October 15, 2005

Austin's Twilight Show

A couple of weeks ago, while in Austin, I finally saw one of the most impressive bat shows around. From March to early November, over a million Mexican free-tailed bats roost by day in the slats under the Congress Avenue Bridge and at twilight they stream out in huge clouds, ready to hunt for insects to eat throughout the night. Bats Under Bridge When the bats first showed up, people in Austin were not too pleased, convinced that bats were dangerous creatures of the night. Fortunately, as they learned more about their summer visitors, Austinites welcomed the bats and learned that they could be quite a tourist attraction.

A Little History: When engineers reconstructed downtown Austin's Congress Avenue Bridge in 1980 they had no idea that new crevices beneath the bridge would make an ideal bat roost. Although bats had lived there for years, it was headline news when they suddenly began moving in by the thousands. Reacting in fear and ignorance, many people petitioned to have the bat colony eradicated.

About that time, BCI stepped in and told Austinites the surprising truth: that bats are gentle and incredibly sophisticated animals; that bat-watchers have nothing to fear if they don't try to handle bats; and that on the nightly flights out from under the bridge, the Austin bats eat from 10,000 to 30,000 pounds of insects, including agricultural pests.

As the city came to appreciate its bats, the population under the Congress Avenue Bridge grew to be the largest urban bat colony in North America. With up to 1.5 million bats spiraling into the summer skies, Austin now has one of the most unusual and fascinating tourist attractions anywhere. The Austin American-Statesman created the Statesman Bat Observation Center adjacent to the Congress Bridge, giving visitors a dedicated area to view the nightly emergence. It is estimated that more than 100,000 people visit the bridge to witness the bat flight, generating eight million dollars in tourism revenue annually.

Last weekend, DarkSyde had a most excellent post on bats and what we can learn from them. Evidently, they are such surprising creatures that the Creationists use them as evidence that evolution is a questionable science.

Because of recent fossil finds shedding light on the cetacean evolutionary tree, creationists have switched from using whales as an exemplar of Darwinian ignoratum, to using bats. If the goal is to confuse adoring fundie audiences while subconsciously playing on a repellent mythological sub-theme, bats are an excellent choice. The evolutionary origin of Chiroptera remains a topic of great interest and greater mystery. Adding to the confusion, there is reasonably good evidence, albeit controversial, that megabats and microbats developed flight independently of one another millions of years apart, but both from a recent common ancestral clade. Muddying that picture even further, it turns out that several species of what were previously called microbats actually descend from fruit bats.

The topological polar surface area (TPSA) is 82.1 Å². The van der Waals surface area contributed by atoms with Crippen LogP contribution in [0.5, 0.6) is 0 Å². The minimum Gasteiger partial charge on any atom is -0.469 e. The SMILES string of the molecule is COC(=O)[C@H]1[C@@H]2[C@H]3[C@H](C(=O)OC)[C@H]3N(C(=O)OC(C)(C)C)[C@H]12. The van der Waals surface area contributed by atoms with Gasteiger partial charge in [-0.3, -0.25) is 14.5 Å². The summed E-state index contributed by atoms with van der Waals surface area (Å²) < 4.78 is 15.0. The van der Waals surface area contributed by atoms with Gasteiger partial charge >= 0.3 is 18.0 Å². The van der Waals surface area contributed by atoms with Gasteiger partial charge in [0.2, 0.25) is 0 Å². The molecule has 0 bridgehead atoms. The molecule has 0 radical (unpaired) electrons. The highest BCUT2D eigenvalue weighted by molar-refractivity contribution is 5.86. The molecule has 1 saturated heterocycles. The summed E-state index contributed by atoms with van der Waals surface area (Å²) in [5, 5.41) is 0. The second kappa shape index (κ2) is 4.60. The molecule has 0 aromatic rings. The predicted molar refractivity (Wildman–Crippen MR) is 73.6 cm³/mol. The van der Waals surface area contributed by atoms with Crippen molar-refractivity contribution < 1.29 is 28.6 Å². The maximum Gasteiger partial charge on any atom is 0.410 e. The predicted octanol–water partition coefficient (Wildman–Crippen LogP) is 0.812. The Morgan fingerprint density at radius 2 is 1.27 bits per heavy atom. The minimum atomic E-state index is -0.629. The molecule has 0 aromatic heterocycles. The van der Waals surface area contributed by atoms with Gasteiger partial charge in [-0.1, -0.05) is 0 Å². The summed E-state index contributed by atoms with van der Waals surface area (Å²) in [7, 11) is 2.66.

Austin is lucky to have attracted these voracious insectivorious bats to their town. Do drop by to see the show next time you are in Austin.

Posted by Mary at October 15, 2005 03:46 PM | Science | Technorati links |

What an interesting community.

Posted by: Thomas Ware at October 15, 2005 05:40 PM

I used to paddle my kayak under the bridge at dusk. Freaking cool and creepy.

If you go back to Austin, visit one of the canoe or kayak rental sites along Town Lake and paddle yourself under the bridge to see them from the water.

Aside from a strange and creepy view of the bats, it's a lovely and incredibly accessible paddle, especially at dusk.

-- Lupe, now in Seattle.

Posted by: lupe at October 15, 2005 10:00 PM

Thanks for the post!

A couple of years ago I was visiting San Antonio. Around dusk I happened to be walking with a friend under a large structure (a huge sign attached to an old, probably empty, building) and a similar bat show began with the bats pouring out of the bottom of the sign.

We found ourselves in a sea of bats. Freaky at first, but fascinating nonetheless.

Posted by: Darryl at October 15, 2005 11:55 PM